From the winner of the 2004 Caldecott Medal comes a memorable new
work, a novel of singular insight and imagination that transports
readers to the Old Country, where "all the fairy tales come from,
where there was magic -- and there was war." There, Gisella stares a
moment too long into the eyes of a fox, and she and the fox exchange
shapes. Gisella's quest to get her girl-body back takes her on a
journey across a war-ravaged country that has lost its shape.
She encounters magic, bloodshed, and questions of power and justice --
until finally, looking into the eyes of the fox once more, she faces a
strange and startling choice about her own nature. Part adventure
story and part fable; exciting, beautifully told, rich in humor and
wisdom, The Old Country is the work of an artist and storyteller at
the height of his powers.
I think all stories are about the mystery of being human. My childhood curiosity about my grandparents' mysterious 'Old Country,' and a chance encounter with a fox in the woods, came together and were first explored in a short story I called Fox Eyes. But the ideas continued to grow and ripen and join with images from a Wallace Stevens poem read long before, until suddenly, after several years, I found myself writing The Old Country, which almost seemed to write itself. How can I be sure these ideas are finished with me? There may be more to come."
The Old Country
Gisella's brother had taught her how to shoot. She aimed at the
fox's chest. She had never killed anything before. She wondered if she could do
it now. Her anger at the theft of the chickens and sadness at the loss of her
brother were gone. She was alone, aiming an arrow at a fox who looked her in the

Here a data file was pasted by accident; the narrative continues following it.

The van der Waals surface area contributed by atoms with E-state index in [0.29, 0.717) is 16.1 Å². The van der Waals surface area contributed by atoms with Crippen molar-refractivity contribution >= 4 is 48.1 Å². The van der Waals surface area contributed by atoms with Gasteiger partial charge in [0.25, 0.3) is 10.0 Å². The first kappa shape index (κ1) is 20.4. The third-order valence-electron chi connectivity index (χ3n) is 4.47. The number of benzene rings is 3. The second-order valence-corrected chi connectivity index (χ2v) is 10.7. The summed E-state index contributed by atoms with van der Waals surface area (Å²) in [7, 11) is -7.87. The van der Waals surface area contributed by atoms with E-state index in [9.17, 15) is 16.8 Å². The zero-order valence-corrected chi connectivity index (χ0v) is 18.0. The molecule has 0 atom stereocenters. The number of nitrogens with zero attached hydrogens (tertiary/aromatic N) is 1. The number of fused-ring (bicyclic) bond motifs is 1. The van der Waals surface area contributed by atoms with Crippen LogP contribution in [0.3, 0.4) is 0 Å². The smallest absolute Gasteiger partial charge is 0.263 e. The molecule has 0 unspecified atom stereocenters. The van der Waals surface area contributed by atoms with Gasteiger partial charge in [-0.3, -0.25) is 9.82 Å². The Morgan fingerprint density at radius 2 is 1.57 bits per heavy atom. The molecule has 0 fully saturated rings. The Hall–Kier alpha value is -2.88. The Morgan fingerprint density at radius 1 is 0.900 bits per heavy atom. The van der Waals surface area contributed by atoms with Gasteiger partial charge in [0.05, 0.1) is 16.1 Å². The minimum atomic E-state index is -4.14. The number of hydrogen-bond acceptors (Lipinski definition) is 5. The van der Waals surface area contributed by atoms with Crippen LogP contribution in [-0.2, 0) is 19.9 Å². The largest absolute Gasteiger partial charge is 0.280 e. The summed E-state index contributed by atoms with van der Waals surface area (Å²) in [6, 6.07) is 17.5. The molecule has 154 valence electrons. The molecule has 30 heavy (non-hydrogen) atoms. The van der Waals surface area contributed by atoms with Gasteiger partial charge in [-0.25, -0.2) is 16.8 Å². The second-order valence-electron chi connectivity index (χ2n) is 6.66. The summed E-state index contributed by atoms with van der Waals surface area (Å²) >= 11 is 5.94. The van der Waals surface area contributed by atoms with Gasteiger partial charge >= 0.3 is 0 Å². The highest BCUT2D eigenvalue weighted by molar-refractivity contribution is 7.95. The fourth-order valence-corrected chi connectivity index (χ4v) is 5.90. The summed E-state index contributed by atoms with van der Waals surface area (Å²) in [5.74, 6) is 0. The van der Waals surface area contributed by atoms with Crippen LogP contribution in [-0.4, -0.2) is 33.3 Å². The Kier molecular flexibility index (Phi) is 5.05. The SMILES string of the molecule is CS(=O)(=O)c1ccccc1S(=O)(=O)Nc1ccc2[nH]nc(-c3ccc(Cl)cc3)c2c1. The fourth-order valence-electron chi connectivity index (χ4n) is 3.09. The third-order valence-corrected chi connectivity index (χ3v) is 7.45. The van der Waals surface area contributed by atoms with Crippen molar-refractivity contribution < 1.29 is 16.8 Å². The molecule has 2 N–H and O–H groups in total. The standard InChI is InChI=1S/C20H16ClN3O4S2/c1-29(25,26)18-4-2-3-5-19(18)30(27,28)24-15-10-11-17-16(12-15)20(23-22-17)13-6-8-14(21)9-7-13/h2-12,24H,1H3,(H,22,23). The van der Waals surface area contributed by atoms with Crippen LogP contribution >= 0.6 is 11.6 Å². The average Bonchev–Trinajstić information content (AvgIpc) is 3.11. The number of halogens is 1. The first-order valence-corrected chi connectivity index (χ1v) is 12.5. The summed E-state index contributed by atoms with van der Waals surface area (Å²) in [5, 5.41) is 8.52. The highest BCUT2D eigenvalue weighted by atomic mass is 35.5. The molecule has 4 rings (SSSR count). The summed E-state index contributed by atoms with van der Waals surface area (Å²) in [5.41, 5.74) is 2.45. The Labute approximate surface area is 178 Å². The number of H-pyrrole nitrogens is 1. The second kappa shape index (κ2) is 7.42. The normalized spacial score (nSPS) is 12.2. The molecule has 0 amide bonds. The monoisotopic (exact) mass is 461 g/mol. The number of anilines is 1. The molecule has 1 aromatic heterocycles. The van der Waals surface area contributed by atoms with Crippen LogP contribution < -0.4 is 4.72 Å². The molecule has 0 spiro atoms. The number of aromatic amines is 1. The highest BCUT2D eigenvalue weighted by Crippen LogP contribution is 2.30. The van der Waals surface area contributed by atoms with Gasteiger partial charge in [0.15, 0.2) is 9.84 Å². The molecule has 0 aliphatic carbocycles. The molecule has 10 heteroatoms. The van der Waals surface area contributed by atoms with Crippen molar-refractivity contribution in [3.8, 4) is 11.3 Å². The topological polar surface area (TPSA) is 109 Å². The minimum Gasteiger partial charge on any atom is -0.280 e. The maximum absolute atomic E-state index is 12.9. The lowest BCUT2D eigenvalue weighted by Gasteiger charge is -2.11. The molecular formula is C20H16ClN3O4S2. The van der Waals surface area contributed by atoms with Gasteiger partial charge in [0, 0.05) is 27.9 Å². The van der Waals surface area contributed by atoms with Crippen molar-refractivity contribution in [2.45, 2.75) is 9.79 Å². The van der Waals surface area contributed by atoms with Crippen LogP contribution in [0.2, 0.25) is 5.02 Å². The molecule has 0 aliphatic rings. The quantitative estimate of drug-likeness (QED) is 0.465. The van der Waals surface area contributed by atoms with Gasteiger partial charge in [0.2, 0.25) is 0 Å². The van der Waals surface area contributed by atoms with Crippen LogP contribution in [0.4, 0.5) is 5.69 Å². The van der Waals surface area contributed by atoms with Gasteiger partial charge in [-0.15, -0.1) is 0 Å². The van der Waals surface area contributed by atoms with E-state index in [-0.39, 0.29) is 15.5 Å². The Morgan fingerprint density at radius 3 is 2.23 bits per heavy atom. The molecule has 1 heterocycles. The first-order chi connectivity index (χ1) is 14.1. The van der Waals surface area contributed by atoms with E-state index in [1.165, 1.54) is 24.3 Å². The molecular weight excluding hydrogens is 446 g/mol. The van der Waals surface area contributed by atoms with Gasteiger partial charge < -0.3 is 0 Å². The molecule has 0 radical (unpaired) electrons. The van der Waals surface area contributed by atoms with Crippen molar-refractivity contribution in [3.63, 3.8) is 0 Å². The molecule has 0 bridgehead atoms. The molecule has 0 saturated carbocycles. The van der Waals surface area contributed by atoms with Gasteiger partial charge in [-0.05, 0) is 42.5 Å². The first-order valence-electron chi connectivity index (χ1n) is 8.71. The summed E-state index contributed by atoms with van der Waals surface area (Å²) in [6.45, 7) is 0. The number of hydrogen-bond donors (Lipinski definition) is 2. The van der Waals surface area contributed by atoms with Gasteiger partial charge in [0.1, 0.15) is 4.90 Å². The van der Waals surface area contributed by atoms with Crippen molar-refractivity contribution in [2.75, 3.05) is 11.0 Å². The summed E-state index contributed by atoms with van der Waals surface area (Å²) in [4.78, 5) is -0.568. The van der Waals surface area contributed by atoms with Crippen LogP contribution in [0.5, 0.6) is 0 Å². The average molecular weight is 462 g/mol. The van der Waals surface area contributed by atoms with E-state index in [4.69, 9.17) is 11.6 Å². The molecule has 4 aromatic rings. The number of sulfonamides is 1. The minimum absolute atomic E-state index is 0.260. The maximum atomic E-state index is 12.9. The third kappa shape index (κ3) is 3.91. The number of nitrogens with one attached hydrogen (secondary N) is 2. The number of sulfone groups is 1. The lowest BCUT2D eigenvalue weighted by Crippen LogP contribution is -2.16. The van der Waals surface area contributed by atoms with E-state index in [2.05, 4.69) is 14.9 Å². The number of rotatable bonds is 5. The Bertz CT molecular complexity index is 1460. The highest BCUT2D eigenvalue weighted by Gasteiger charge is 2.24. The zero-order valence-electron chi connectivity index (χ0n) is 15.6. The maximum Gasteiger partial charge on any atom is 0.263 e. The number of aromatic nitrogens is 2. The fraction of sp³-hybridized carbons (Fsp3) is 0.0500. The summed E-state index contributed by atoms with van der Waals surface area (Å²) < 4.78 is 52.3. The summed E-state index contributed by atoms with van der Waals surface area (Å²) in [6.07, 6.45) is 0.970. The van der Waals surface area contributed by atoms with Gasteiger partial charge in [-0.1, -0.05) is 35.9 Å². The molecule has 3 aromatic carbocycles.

"What about my trial?" said the fox. "And why can't you look me in the eye?"
Gisella was startled. A talking fox! She had a small, nasal voice, like a little violin. An enchanted fox, thought Gisella. Then anger replaced surprise. "You stole our chickens," she said. "Give them back!"
"But, my dear girl," said the fox, "I didn't steal them. My lawyer will prove it, although really, you're the one who should do the proving. I'm completely innocent."
"How can there be a trial?" asked Gisella. "Where's the court? Where're the judge and jury...
Mordicai Gerstein was born in Los Angeles in
1935 and lives in Northampton, Massachusetts.
After leaving the Chouinard Art Institute in Los
Angeles he got a job in an animated cartoon
studio, and worked for many years in New York
mainly on TV commercials.
In 1970 he met Elizabeth Levy, who would change the course of his life. She had written a mystery and was looking for an illustrator. The book ...
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Happiness makes up in height for what it lacks in length.
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